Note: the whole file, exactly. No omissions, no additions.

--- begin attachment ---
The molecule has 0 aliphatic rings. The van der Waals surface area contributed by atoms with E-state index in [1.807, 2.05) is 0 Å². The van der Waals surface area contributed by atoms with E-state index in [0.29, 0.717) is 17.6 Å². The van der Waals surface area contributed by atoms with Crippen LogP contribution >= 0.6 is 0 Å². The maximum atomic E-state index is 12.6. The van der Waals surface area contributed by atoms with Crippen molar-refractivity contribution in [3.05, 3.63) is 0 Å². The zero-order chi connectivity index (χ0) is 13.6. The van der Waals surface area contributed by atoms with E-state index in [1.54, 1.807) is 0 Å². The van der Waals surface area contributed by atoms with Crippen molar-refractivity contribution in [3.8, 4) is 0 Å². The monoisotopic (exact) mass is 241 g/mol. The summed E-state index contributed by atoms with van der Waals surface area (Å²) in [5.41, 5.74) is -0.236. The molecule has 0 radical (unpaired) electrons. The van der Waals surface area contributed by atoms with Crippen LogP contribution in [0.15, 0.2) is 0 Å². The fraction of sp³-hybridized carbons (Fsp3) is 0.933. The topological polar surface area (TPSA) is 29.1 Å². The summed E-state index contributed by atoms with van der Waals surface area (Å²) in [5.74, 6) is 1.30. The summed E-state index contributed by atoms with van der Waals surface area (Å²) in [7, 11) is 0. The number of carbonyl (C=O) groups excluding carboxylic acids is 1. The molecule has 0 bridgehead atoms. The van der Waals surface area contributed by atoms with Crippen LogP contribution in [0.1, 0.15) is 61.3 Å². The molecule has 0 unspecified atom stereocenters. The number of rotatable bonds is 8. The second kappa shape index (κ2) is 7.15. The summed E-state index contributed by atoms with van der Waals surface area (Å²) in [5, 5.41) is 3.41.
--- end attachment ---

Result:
The molecule has 0 aliphatic rings. The van der Waals surface area contributed by atoms with E-state index in [1.807, 2.05) is 0 Å². The van der Waals surface area contributed by atoms with E-state index in [0.29, 0.717) is 17.6 Å². The van der Waals surface area contributed by atoms with Crippen LogP contribution >= 0.6 is 0 Å². The maximum atomic E-state index is 12.6. The van der Waals surface area contributed by atoms with Crippen molar-refractivity contribution in [3.05, 3.63) is 0 Å². The zero-order chi connectivity index (χ0) is 13.6. The van der Waals surface area contributed by atoms with E-state index in [1.54, 1.807) is 0 Å². The van der Waals surface area contributed by atoms with Crippen molar-refractivity contribution in [3.8, 4) is 0 Å². The monoisotopic (exact) mass is 241 g/mol. The summed E-state index contributed by atoms with van der Waals surface area (Å²) in [5.41, 5.74) is -0.236. The molecule has 0 radical (unpaired) electrons. The van der Waals surface area contributed by atoms with Crippen LogP contribution in [0.15, 0.2) is 0 Å². The fraction of sp³-hybridized carbons (Fsp3) is 0.933. The topological polar surface area (TPSA) is 29.1 Å². The summed E-state index contributed by atoms with van der Waals surface area (Å²) in [5.74, 6) is 1.30. The summed E-state index contributed by atoms with van der Waals surface area (Å²) in [7, 11) is 0. The number of carbonyl (C=O) groups excluding carboxylic acids is 1. The molecule has 0 bridgehead atoms. The van der Waals surface area contributed by atoms with Crippen LogP contribution in [0.1, 0.15) is 61.3 Å². The molecule has 0 unspecified atom stereocenters. The number of rotatable bonds is 8. The second kappa shape index (κ2) is 7.15. The summed E-state index contributed by atoms with van der Waals surface area (Å²) in [5, 5.41) is 3.41.